A Sleepless Mama sniffs and tries to keep it together.


Blog Break Ad Nauseum…

Monday, November 8th, 2010

There are reasons for all the blog breaks I have posted of late, instead of writing meaningful material. Ha ha! Place your mouse over each photo to receive an explanation. Or—not…

Uncle Bob’s Birthday!

“Papa” visits and brings miniature golf platforms.

My dad’s 70th birthday!
(One sister is not featured in photo as she lives in Iowa—however, we missed her greatly, although the Pater HAD TO ACT as if overwhelmed by female offspring invading his household. Could not cooperate and just smile normally for camera…

Dinner guest!

We love him and his toddler ways!
Newest addition to our family!

Frikkin’ Time Change!!!
Yes, that’s right: Frikkin’ time change!

Yeah, and this!
Which means I’m writing/editing.

And my son—

Candy Boy Buzz!

turns 3 in 5 days. November is a busy month! And it’s Christmas at Target. Ouch.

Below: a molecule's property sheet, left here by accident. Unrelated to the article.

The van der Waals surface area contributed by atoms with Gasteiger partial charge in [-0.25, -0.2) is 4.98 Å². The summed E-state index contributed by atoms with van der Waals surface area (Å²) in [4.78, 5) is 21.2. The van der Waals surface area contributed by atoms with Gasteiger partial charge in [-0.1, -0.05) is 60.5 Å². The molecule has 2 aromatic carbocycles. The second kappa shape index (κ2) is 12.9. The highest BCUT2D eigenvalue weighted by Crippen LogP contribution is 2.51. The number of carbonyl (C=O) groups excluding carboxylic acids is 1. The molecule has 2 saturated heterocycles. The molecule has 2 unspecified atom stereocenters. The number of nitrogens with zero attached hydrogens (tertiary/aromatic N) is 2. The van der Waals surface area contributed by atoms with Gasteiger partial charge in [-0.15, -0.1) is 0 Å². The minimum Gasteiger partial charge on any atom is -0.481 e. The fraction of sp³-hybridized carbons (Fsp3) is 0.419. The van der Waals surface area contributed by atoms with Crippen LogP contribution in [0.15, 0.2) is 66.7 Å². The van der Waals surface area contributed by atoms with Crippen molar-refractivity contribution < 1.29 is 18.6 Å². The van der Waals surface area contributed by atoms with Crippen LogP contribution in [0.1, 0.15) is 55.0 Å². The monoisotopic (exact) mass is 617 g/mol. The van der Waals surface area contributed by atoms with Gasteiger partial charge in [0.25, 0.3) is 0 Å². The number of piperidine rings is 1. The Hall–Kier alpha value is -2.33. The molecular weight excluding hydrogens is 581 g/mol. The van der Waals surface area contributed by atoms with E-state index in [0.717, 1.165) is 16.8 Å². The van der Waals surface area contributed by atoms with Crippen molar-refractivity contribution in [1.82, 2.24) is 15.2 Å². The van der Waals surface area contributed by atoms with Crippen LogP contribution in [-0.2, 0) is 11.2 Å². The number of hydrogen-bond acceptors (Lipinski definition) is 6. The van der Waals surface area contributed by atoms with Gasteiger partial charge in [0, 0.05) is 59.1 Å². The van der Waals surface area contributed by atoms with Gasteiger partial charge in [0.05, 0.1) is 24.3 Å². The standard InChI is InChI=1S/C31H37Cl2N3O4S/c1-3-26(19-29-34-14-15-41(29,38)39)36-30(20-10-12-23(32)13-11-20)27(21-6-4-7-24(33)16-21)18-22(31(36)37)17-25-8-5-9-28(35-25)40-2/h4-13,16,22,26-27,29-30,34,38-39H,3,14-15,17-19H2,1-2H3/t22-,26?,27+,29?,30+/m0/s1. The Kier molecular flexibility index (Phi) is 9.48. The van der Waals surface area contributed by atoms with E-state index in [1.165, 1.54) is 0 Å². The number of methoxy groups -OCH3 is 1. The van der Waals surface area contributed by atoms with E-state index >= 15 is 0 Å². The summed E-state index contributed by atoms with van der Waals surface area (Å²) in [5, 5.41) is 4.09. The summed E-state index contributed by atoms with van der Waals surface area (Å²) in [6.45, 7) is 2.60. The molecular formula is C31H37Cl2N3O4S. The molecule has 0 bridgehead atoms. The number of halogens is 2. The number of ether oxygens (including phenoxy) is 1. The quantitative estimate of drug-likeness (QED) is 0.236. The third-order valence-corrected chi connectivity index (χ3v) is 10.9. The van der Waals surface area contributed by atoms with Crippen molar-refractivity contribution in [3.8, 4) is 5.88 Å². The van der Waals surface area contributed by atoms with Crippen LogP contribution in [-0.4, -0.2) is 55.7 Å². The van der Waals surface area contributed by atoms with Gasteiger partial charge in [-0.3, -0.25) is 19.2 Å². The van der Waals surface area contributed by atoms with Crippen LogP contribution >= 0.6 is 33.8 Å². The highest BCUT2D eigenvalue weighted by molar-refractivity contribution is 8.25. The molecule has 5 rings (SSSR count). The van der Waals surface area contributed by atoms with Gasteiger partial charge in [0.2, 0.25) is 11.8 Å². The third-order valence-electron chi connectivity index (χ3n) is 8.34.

PB Writes

Boo Boo Boo Break!

Sunday, October 31st, 2010

This year’s lil’ pirate.

More costumes!

Two years ago: lil’ pirate.

2 years ago! Gah!

Picture comparison is all the BOO I can take this year!



Boo Break 2010

Sunday, October 31st, 2010

Buzz on sugar!


Boo Break 2010

Sunday, October 31st, 2010

Buzz eats a cupcake!


Blog Break #—oh, who cares? Woof!

Saturday, October 23rd, 2010


Tucker is in the house—and yard and car and—he is everywhere. Hooray!

Little Warrior…

Tuesday, August 31st, 2010

Usually when my husband and son take an outing, they return with a new something-or-other kind of toy for T. Usually this toy is, say, a neonic noodle (you know, the obnoxious foamy things you take in kiddie pools and bang other kids on the head with), or a cheap glider that falls apart after the first flight, or a Matchbox type of car to add to the collection under the couch. Yesterday, however, was different (cue sinister The Omen theme music). Yesterday, my spouse and T returned with THIS (cue crescendo of The Omen theme music):